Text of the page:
#### Crossover and Mutation in Genetic Programming

When genetic programming is applied to automated trading strategy development, the strategy logic is represented by one or more tree structures. These rule trees evaluate to either true or false, which is used as a condition for either entering or exiting a trade. Crossover is a variation operator that exchanges a subtree from the rule tree of one strategy with a subtree from the rule tree of a different strategy. In this manner, two "parent" trees produce two "child" or offspring trees, as shown below in Fig. 1. Figure 1. The crossover operator in Adaptrade Builder is used to swap part of one rule tree with another one. The two parent trees at top are equivalent to the following rules: (Momentum(DayH, 32) ≤ DayL - C) = (FastK(100) ≤ FastK(64)); (L Crosses Below DayO) = (Time = 13:30). After exchanging the subtrees outlined in the red boxes, the new trees become: (Momentum(DayH, 32) ≤ DayL - C) = (Time = 13:30); (L Crosses Below DayO) = (FastK(100) ≤ FastK(64)).

In the figure above, as with the figures that follow, the parent trees are shown at the top of the figure with the child trees below. The parts of the trees outlined in the red boxes are modified between the parent and child, with the modified parts outlined in green boxes on the child trees. In the case of crossover, the subtrees in the red boxes are interchanged. The indicator functions are abbreviated: O, H, L, and C represent the open, high, low, and close, respectively; DayH and DayL are the day's high and low prices, respectively, on intraday data; "=" is used to represent the equality operator (as opposed to "assignment"). All examples for this article are taken from actual build results from Adaptrade Builder.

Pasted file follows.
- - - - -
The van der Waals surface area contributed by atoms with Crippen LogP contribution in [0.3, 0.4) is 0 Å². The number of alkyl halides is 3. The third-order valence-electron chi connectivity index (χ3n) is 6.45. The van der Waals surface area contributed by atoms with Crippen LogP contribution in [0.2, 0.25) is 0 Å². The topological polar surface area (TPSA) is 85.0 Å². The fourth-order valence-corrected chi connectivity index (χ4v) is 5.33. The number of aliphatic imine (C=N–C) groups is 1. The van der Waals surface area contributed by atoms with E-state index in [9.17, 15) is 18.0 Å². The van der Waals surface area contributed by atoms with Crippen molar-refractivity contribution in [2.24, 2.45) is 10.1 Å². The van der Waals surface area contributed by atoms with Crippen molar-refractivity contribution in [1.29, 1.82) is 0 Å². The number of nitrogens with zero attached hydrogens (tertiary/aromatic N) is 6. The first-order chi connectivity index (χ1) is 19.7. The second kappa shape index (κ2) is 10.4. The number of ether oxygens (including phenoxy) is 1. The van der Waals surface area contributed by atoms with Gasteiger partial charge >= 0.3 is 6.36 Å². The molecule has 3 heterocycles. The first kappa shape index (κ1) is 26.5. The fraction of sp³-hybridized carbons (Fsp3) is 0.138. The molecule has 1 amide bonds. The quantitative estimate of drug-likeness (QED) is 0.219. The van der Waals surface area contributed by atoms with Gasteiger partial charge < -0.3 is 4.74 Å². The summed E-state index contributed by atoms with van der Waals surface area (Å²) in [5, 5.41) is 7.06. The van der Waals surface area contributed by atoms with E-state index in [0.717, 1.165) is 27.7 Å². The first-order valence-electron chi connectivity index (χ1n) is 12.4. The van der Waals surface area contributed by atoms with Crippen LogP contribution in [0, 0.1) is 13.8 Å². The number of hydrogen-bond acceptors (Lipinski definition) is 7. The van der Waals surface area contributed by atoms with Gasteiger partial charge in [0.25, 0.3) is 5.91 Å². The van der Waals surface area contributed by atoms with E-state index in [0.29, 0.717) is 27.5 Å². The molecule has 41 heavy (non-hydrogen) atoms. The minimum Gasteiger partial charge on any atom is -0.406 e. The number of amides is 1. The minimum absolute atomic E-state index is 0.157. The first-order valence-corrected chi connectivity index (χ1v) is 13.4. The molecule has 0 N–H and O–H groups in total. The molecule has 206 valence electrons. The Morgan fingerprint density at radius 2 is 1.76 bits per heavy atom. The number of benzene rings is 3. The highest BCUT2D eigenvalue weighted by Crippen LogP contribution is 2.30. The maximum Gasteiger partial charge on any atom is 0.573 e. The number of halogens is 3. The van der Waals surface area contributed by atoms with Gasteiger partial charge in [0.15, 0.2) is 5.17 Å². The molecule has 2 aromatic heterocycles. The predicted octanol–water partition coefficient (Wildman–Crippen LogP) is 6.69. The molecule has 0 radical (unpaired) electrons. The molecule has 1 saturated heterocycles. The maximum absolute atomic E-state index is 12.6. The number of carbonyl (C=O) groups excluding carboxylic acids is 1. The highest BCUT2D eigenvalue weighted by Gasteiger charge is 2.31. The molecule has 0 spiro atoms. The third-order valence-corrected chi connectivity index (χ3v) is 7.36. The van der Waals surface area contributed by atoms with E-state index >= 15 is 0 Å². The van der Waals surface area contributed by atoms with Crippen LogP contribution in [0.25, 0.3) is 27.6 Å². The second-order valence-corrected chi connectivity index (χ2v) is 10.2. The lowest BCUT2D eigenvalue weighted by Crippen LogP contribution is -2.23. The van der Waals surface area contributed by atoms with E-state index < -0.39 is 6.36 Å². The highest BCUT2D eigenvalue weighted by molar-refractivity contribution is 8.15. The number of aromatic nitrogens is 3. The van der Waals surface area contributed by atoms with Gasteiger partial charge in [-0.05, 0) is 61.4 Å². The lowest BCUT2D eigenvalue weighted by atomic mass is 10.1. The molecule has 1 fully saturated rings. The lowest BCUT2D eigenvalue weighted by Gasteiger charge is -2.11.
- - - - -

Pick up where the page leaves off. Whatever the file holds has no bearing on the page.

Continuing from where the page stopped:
The tree structure shows how the indicators are combined. For example, the tree in the upper-left corner of Fig. 1 can be written as (Momentum(DayH, 32) ≤ DayL - C) = (FastK(100) ≤ FastK(64)). The equality operator means that this expression would be true if the expressions on each side of the operator are either both true or both false at the same time. A key characteristic of crossover is that the basic components (i.e., indicators, operators, and input values) are not changed, but their arrangement is modified.

The mutation operators, on the other hand, change the basic components in one way or another. The simplest mutation operator is called point mutation, shown below in Fig. 2. In point mutation, the different components of the tree are changed with some mutation probability. For example, if the mutation probability is 20%, there's a 20% chance that a specific component will be changed. Each component is considered in turn, and if the randomly chosen probability is below the threshold, such as 20%, a new, compatible component will be chosen to replace the original one. "Compatible" means that the new component must not change the number of inputs or return type of any function, and, if it's a value, it must be within the same parameter range as the value it's replacing. Figure 2. In point mutation, the components of the top tree in the red boxes are changed to similar components, shown in the lower tree in the green boxes. Before mutation: (TrueRange + H > AdaptVarMA(DayL, 27, 100, 1.380)) = (Day = 5). After mutation: (TrueRange + H < AdaptZeroLagTrend(DayO, 27, 100, 3.631)) = (Day ≥ 5).